Elon Musk (🚀+🥦), Bernie Sanders, Mike Tyson, Neil DeGrasse Tyson, Andrew Yang, and even the certifiably insane Alex Jones, have one thing in common.
They have all been guests on the Joe Rogan Experience.
Launched in 2009, the podcast hosted by Joe Rogan, has become the world’s biggest podcast with millions tuning in to listen (and watch on Youtube). In 2019, he was averaging almost 200 million downloads per month. Now, his podcast has gone from being freely accessible on any RSS podcast app (and YouTube), to being a Spotify exclusive.
The deal, rumored to be between $100 - 200 million (🤑), has sparked a fierce debate among industry analysts and enthusiasts — did Spotify win this deal? Did Joe Rogan get the deal of a lifetime?
Here’s a curation of perspectives on who won this deal…
🏆 Winners 🏆
Obviously, this deal is about Joe Rogan. At 200 million downloads, Joe has a massive following. Currently, he monetizes using ads.
Joe wouldn’t take a deal where he makes less than what he currently does. So it is a fair assumption that his podcast was making $64MM in annual revenue.
This new Spotify deal puts 2-4x money in Joe’s pocket and (presumably) takes away a lot of overhead business work. Joe Rogan can focus on the creative.
More guaranteed money + less work = 💰💰💰
How JRE will help Spotify gain podcast supremacy (Rolling Stone)
JRE helps expand Spotify’s audience and age reach
By controlling distribution of top podcasts, Spotify will control the podcast industry akin to how Google controls search advertising and Facebook controls social media advertising
A big chunk of listeners won’t follow JRE to Spotify. If they don’t, they need new content to fill the void left behind by JRE. New, small, open podcasters can fill these hours with their content.
As for big podcasters, all the other podcasts on the top 10 list have suddenly become prime acquisition targets. The JRE deal has not only made them more valuable, but also increased the urgency to acquire them. Apple, Amazon, Google are all players in this space — who will they acquire to keep up with Spotify?
👎 Losers 👎
Joe Rogan (yes, him again)
Andrew Wilkinson argues that Joe Rogan got ripped off. Spotify’s market cap jumped $3B after they announced the Rogan acquisition. Clearly the market thinks Joe’s value to Spotify > $200MM? Also Joe loses control of his audience, possible recurring revenue, and a big chunk of his audience that wouldn't follow him to Spotify.
Another interesting angle explained by EntertainmentStrategyGuy and Matt Stoller — the power shifts from JRE to Spotify in advertising.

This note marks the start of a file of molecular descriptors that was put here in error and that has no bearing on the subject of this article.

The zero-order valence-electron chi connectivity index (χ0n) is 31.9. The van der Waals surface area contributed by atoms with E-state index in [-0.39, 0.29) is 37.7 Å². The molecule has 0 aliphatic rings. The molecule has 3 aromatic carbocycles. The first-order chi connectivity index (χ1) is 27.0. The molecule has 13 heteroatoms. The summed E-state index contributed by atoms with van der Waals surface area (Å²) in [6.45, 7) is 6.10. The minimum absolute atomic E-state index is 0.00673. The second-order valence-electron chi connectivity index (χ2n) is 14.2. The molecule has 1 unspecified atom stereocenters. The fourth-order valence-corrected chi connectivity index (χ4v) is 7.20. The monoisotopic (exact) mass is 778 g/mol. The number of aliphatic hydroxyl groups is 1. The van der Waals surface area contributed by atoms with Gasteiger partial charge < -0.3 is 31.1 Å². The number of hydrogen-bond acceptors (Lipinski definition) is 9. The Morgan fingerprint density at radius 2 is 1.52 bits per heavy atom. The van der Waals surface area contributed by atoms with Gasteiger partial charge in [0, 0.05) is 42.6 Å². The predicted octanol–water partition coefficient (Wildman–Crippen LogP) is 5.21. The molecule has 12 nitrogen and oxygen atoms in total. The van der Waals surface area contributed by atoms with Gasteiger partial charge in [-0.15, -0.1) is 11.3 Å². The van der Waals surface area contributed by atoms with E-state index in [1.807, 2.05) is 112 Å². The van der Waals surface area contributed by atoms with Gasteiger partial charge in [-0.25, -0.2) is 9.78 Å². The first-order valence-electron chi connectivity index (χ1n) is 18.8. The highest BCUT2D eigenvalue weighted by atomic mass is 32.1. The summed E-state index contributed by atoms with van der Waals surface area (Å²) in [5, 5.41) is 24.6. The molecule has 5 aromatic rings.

“Now if you want to advertise to Bill Simmons or Joe Rogan’s audience, you had to do that on their podcast. In the future, Spotify can serve those ads to anyone else when they are listening to something else. Is that good for podcasts individually? Obviously not. You lose your “exclusivity” value when Spotify can sell your customers elsewhere. Ask local newspapers and their massive extinction event how much dynamic advertising via Google/Facebook has helped their businesses.”
Open Podcasting Ecosystem
Matt Stoller writes about monopolies and how he doesn’t like the Spotify deal. Read his analysis of the impact of Spotify on open podcasting and consumers. Hint - it’s bad.
If you wanted another perspective on how the podcast world feels about this, here’s one from Marco Arment, founder of Overcast, a popular open podcast app.
The Joe Rogan podcast has attracted over 2 billion views on Youtube. They must be pissed. But from what I can tell, Youtube didn’t make any real effort to hold on to Joe Rogan. I doubt there was a bidding war. To be fair to YouTube, their Youtube Red exclusives have flopped miserably. So I can look past their hesitation in entering a bidding war for exclusive content.
But there is one respite, JRE clips (2-6 minute clips of segments from his podcasts) will still be on Youtube.
But still, Youtube is a big loser here. The platform helped create stars Emma Chamberlain, Tyler Oakley, and Ricky Banks. Yet, they all took their podcasts off Youtube to other exclusive platforms. And now their poster child Joe Rogan.
🥔Couch Potato-in-Chief’s Notes
Look, obviously open podcasters hate this deal because people are going to download more Spotify now. I don’t know what the math looks like for Joe, but assuming he didn’t make a harebrained mathematical error — he comes out on top.
As a consumer, this is either a win (if you love Spotify) or neutral. The podcast is still completely free and accessible. Instead of some random app, you now have to download Spotify which also has great music and radio. At the very least you have to use one less app.
Television networks have exclusives. We are used to it. We can only watch Game of Thrones on HBO and House of Cards on Netflix (yeah I know no one watches either of these shows anymore). This consolidation and exclusivity is simply new to the podcast world - not consumers. On the contrary, if you compare - HBO’s exclusive access to GoT is more annoying since I have to pay for HBO just to watch one show. Spotify is free. Consumers like me are the biggest winners.
What do you think? Are you an avid JRE listener? Will you follow him to Spotify? Are you livid he is going into a closed ecosystem? Hit reply and tell me!
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